How does this alphabetical-sorting function work?

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I'm pretty sure I wrote this function based off of someone else's that I saw. Trouble is, I'm looking back through some code, and I don't fully understand how it works.

What I have is a Set that I'm sorting alphabetically. That Set is named, aptly, uniqueSet. Here's the code:

let sortedList = uniqueSet
  .sort((a, b) => {
    if (a < b) return -1;
    else if (a > b) return 1;
    return 0;
  })
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.sort is a function in JavaScript. It modifies the list in place, so uniqueSet is also affected by this, not just sortedList. (It just also returns the same list, as a convenience for chaining multiple calls on the array)

You give it a comparison function. The comparison function should behave something like "minus": if the left thing is 'smaller' (you want the left earlier in the list than the right), return a negative number. If the left and right are the same, return 0. If the left is 'bigger', return a positive number.

Your function does this by comparing a and b.

Note that the default is to sort strings in this way. If uniqueSet's elements are strings, you could instead write let sortedList = uniqueSet.sort().

However, for numbers, the default does the wrong thing, as it first converts the numbers to strings (resulting in the confusing "11" < "2"), and you need to write the code that you have here.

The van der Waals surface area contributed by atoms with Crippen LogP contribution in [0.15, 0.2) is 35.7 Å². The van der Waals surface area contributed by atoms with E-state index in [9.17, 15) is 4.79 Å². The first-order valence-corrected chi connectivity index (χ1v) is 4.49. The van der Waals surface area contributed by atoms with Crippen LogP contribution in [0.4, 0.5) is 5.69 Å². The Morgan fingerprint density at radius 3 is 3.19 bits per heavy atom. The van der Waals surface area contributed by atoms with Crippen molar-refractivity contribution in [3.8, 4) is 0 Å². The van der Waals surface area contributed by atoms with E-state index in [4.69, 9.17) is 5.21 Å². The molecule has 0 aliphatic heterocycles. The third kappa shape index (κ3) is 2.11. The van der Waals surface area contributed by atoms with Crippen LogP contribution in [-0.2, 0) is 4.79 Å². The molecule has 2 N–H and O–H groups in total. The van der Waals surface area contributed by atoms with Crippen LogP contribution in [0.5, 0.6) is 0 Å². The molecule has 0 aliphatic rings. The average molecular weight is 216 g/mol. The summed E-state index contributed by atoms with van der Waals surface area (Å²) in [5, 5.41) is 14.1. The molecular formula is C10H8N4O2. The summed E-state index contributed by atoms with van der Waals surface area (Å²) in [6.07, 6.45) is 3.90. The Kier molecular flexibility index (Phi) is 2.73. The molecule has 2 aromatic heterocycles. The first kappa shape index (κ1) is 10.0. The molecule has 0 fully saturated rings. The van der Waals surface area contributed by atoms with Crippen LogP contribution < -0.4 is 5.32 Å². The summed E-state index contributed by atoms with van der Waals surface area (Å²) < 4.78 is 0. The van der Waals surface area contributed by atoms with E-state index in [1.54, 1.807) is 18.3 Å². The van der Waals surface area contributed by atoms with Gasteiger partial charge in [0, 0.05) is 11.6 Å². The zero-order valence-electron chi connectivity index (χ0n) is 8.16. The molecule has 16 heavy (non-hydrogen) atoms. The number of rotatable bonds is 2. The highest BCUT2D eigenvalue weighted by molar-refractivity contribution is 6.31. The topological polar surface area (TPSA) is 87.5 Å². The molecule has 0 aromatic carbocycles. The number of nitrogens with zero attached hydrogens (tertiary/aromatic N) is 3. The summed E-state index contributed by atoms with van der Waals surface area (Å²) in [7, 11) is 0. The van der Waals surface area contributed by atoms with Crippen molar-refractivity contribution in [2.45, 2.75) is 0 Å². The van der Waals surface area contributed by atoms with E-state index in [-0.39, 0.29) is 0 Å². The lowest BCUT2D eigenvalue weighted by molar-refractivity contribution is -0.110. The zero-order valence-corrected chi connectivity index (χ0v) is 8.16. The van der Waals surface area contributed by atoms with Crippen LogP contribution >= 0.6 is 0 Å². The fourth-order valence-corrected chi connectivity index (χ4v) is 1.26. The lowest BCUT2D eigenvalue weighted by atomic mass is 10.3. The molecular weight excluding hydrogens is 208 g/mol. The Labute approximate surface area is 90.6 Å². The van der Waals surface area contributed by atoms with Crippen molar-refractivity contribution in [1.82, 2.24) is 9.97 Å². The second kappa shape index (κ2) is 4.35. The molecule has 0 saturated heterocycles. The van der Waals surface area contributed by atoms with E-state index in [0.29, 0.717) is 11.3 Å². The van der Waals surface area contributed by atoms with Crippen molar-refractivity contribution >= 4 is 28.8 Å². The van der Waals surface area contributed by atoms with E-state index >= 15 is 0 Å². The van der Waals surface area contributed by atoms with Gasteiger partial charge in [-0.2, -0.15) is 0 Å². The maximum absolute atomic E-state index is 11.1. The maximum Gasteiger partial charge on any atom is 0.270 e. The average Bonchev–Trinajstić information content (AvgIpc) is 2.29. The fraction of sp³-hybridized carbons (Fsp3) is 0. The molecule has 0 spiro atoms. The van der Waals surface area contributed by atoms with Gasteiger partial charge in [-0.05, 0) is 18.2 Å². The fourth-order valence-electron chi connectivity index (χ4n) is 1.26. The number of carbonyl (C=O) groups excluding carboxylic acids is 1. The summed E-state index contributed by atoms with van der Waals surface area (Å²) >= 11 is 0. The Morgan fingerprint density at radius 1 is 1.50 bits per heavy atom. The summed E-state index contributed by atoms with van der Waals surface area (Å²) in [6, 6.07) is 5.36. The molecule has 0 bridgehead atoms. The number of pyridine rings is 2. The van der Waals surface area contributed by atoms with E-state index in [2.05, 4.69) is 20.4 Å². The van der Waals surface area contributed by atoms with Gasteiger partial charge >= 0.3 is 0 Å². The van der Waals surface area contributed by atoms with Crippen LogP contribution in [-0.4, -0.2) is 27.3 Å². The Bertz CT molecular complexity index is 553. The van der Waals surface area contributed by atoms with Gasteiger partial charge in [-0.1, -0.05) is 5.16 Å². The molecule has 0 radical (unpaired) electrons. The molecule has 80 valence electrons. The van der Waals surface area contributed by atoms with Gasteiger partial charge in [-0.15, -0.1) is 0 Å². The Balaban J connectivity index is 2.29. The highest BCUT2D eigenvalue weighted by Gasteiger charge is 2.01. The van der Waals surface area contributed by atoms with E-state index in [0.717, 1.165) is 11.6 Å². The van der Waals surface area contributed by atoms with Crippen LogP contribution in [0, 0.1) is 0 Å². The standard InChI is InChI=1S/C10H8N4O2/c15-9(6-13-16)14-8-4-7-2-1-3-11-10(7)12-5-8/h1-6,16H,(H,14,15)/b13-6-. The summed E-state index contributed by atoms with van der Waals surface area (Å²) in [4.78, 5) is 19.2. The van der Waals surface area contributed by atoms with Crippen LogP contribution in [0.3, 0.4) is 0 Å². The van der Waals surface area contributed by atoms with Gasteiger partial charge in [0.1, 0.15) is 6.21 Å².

Yes, yes, yes! It's all coming back now.

Follow-up:

Here is the rest of what I'm doing with this data:

    let momentsList = [];
    this.props.moments.forEach(({ id, location }) => momentsList.push({ id, location }));
    let uniqueSet = [...new Set(momentsList.map(moment => moment.location))];

The data being returned, stored in momentsList, and manipulated, is an array of objects (as you can see). Using let sortedList = uniqueSet.sort() worked for it. I think because I'm getting the id and location, then mapping the location.

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I am a Full Stack Web Developer in Seattle, WA. I live my life with an unquenchable thirst for knowledge and improvement, which is what drew me to working with software in the first place.